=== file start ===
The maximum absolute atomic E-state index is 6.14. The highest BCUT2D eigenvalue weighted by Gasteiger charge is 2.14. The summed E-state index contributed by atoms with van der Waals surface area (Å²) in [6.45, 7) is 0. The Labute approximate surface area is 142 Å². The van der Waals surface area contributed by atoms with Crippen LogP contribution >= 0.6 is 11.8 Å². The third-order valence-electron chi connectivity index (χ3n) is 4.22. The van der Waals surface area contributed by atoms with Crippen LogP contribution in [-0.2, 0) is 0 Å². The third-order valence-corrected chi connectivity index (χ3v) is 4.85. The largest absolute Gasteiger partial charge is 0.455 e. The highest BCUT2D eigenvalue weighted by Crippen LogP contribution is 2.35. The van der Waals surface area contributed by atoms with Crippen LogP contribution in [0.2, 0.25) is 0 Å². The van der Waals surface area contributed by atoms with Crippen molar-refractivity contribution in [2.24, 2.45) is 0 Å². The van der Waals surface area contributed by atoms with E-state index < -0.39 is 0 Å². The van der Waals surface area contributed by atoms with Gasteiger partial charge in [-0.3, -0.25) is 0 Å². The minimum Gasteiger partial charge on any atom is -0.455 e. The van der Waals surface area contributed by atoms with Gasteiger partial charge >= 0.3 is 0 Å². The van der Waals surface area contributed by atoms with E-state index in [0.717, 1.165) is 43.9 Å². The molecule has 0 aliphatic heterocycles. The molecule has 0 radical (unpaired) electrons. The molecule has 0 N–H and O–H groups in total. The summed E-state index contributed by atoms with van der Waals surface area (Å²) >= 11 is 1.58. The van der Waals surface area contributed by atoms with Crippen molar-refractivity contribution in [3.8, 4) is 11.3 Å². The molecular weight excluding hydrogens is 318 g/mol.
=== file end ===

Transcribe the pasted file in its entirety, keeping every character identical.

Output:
The maximum absolute atomic E-state index is 6.14. The highest BCUT2D eigenvalue weighted by Gasteiger charge is 2.14. The summed E-state index contributed by atoms with van der Waals surface area (Å²) in [6.45, 7) is 0. The Labute approximate surface area is 142 Å². The van der Waals surface area contributed by atoms with Crippen LogP contribution >= 0.6 is 11.8 Å². The third-order valence-electron chi connectivity index (χ3n) is 4.22. The van der Waals surface area contributed by atoms with Crippen LogP contribution in [-0.2, 0) is 0 Å². The third-order valence-corrected chi connectivity index (χ3v) is 4.85. The largest absolute Gasteiger partial charge is 0.455 e. The highest BCUT2D eigenvalue weighted by Crippen LogP contribution is 2.35. The van der Waals surface area contributed by atoms with Crippen LogP contribution in [0.2, 0.25) is 0 Å². The van der Waals surface area contributed by atoms with Crippen molar-refractivity contribution in [2.24, 2.45) is 0 Å². The van der Waals surface area contributed by atoms with E-state index < -0.39 is 0 Å². The van der Waals surface area contributed by atoms with Gasteiger partial charge in [-0.3, -0.25) is 0 Å². The minimum Gasteiger partial charge on any atom is -0.455 e. The van der Waals surface area contributed by atoms with Gasteiger partial charge >= 0.3 is 0 Å². The van der Waals surface area contributed by atoms with E-state index in [0.717, 1.165) is 43.9 Å². The molecule has 0 aliphatic heterocycles. The molecule has 0 radical (unpaired) electrons. The molecule has 0 N–H and O–H groups in total. The summed E-state index contributed by atoms with van der Waals surface area (Å²) >= 11 is 1.58. The van der Waals surface area contributed by atoms with Crippen molar-refractivity contribution in [3.8, 4) is 11.3 Å². The molecular weight excluding hydrogens is 318 g/mol.